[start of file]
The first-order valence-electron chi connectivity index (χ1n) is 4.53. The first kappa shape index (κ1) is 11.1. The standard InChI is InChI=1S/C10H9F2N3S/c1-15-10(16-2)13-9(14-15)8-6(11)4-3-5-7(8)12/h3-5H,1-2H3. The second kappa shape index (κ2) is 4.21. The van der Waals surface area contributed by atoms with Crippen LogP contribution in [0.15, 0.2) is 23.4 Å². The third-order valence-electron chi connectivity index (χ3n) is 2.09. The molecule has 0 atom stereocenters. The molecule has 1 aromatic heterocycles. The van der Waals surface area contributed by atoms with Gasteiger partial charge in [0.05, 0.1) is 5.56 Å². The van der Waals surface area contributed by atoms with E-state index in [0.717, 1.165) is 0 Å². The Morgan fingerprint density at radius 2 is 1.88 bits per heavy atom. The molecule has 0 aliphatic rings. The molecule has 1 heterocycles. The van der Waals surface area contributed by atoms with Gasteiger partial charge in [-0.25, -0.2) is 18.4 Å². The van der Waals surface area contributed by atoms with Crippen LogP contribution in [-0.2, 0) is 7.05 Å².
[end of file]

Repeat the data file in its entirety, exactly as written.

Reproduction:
The first-order valence-electron chi connectivity index (χ1n) is 4.53. The first kappa shape index (κ1) is 11.1. The standard InChI is InChI=1S/C10H9F2N3S/c1-15-10(16-2)13-9(14-15)8-6(11)4-3-5-7(8)12/h3-5H,1-2H3. The second kappa shape index (κ2) is 4.21. The van der Waals surface area contributed by atoms with Crippen LogP contribution in [0.15, 0.2) is 23.4 Å². The third-order valence-electron chi connectivity index (χ3n) is 2.09. The molecule has 0 atom stereocenters. The molecule has 1 aromatic heterocycles. The van der Waals surface area contributed by atoms with Gasteiger partial charge in [0.05, 0.1) is 5.56 Å². The van der Waals surface area contributed by atoms with E-state index in [0.717, 1.165) is 0 Å². The Morgan fingerprint density at radius 2 is 1.88 bits per heavy atom. The molecule has 0 aliphatic rings. The molecule has 1 heterocycles. The van der Waals surface area contributed by atoms with Gasteiger partial charge in [-0.25, -0.2) is 18.4 Å². The van der Waals surface area contributed by atoms with Crippen LogP contribution in [-0.2, 0) is 7.05 Å².